An increasingly complex future requires a different perspective to risk management, writes vice president of mergers and acquisitions and corporate strategic planning at StarHub, Ryan Tan
The business landscape is becoming increasingly complex, with countless interdependencies and an increasing velocity of change. New and existing stakeholders are interacting in environments with multiple opportunities and risks.
Effective enterprise risk management (ERM) is about understanding this dynamic environment and synthesising the most relevant information for the attention of senior management. Indeed, risk management can no longer be conceived and implemented in isolation. It is a multi-disciplinary function within the modern corporation.
The velocity of disruptive change has gained pace, and will only accelerate in the future. Large, traditional industries are being disrupted by smaller, more nimble outfits that can execute quickly on new ideas. Given this new environment, risk managers may have to train themselves up in different ways.
Beyond just guarding against downside risk, a mature way to look at risk management is by viewing ERM as realising real opportunities to add value to one’s company. In line with this, the modern risk manager will need to embrace a ‘growth mindset’. This entails going beyond guarding against downside risk. It centres around thinking about the organisation’s vision, mission and drivers of value creation, and then considering the forces that are going to both enable and threaten that in the future. Risk managers then need to consider the logical steps to guard against or facilitate these changes in their risk mitigation plans.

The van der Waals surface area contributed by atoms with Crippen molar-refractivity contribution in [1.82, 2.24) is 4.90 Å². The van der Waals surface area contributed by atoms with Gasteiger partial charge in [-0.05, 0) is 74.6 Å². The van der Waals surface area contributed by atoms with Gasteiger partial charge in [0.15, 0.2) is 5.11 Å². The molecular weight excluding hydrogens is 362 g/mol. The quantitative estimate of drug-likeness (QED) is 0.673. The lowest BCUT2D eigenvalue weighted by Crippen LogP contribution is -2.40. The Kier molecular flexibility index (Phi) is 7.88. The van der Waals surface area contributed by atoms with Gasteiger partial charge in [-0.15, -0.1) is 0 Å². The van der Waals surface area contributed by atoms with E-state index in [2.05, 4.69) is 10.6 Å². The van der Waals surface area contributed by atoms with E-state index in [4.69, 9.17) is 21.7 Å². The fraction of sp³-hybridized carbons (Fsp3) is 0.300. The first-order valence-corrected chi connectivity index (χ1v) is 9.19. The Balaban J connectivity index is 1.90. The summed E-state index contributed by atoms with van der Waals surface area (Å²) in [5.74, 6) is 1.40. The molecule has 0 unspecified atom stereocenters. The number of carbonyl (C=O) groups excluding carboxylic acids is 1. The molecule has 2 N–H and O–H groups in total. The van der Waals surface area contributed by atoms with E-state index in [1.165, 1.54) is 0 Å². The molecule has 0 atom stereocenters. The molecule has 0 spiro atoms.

From conversations I am having with my peers, I know that risk management is already evolving toward a multi-disciplinary function that is used to both protect and create value. Far from being a siloed corporate function, risk managers now are spending more time thinking about how they can adapt and realise value for their companies and functions.
Given the complex environment and diverse skill set required of risk managers, attracting young talent is critical. We need to be better at communicating that risk management is not a boring function that involves sitting in the corner of a corporate worrying about potential calamities that might arise. On the contrary, I view it as a dynamic, effective way to start learning about an industry. It is also a platform that allows young risk professionals to be deeply involved in strategic conversations around creating value for an organisation. The bottom line is that the risk management function is a great introduction to an industry and company, regardless of whether or not you want to be a risk manager in the long term.
As leaders in risk management, we need to lead from the front and inspire these young people. We can do so by successfully elevating risk to a strategic level in our organisations. We also inspire them to give their best when we seek out, understand and incorporate their views into our risk management conversations and frameworks. When our colleagues and boards see positive impact is created, then younger talent becomes inspired and attracted to the risk management profession.
Don’t forget that younger talent often possesses different perspectives that are valuable. My younger colleagues see things in different ways to me, and I am sure that they are agile in ways that I am not. This is neither good nor bad; they simply have different perspectives because of their backgrounds and experiences. When harnessed in the right way, risk management leaders can turn these perspectives and energy into valuable assets for an organisation.